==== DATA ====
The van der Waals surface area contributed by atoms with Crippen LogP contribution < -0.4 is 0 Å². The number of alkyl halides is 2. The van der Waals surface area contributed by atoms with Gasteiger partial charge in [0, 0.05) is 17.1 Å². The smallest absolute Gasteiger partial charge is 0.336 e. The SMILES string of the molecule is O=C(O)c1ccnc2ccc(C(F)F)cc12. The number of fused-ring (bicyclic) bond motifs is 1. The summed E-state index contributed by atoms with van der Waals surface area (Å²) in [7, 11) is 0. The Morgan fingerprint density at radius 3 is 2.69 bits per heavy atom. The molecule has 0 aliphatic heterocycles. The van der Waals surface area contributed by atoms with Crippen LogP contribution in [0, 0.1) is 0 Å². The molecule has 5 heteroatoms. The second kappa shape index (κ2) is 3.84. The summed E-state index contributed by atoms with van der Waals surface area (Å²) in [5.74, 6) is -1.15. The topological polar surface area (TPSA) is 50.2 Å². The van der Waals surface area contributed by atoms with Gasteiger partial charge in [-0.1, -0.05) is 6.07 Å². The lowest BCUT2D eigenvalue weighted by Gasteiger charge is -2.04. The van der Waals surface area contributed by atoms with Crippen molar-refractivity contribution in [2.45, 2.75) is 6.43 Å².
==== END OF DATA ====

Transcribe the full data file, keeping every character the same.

The van der Waals surface area contributed by atoms with Crippen LogP contribution < -0.4 is 0 Å². The number of alkyl halides is 2. The van der Waals surface area contributed by atoms with Gasteiger partial charge in [0, 0.05) is 17.1 Å². The smallest absolute Gasteiger partial charge is 0.336 e. The SMILES string of the molecule is O=C(O)c1ccnc2ccc(C(F)F)cc12. The number of fused-ring (bicyclic) bond motifs is 1. The summed E-state index contributed by atoms with van der Waals surface area (Å²) in [7, 11) is 0. The Morgan fingerprint density at radius 3 is 2.69 bits per heavy atom. The molecule has 0 aliphatic heterocycles. The van der Waals surface area contributed by atoms with Crippen LogP contribution in [0, 0.1) is 0 Å². The molecule has 5 heteroatoms. The second kappa shape index (κ2) is 3.84. The summed E-state index contributed by atoms with van der Waals surface area (Å²) in [5.74, 6) is -1.15. The topological polar surface area (TPSA) is 50.2 Å². The van der Waals surface area contributed by atoms with Gasteiger partial charge in [-0.1, -0.05) is 6.07 Å². The lowest BCUT2D eigenvalue weighted by Gasteiger charge is -2.04. The van der Waals surface area contributed by atoms with Crippen molar-refractivity contribution in [2.45, 2.75) is 6.43 Å².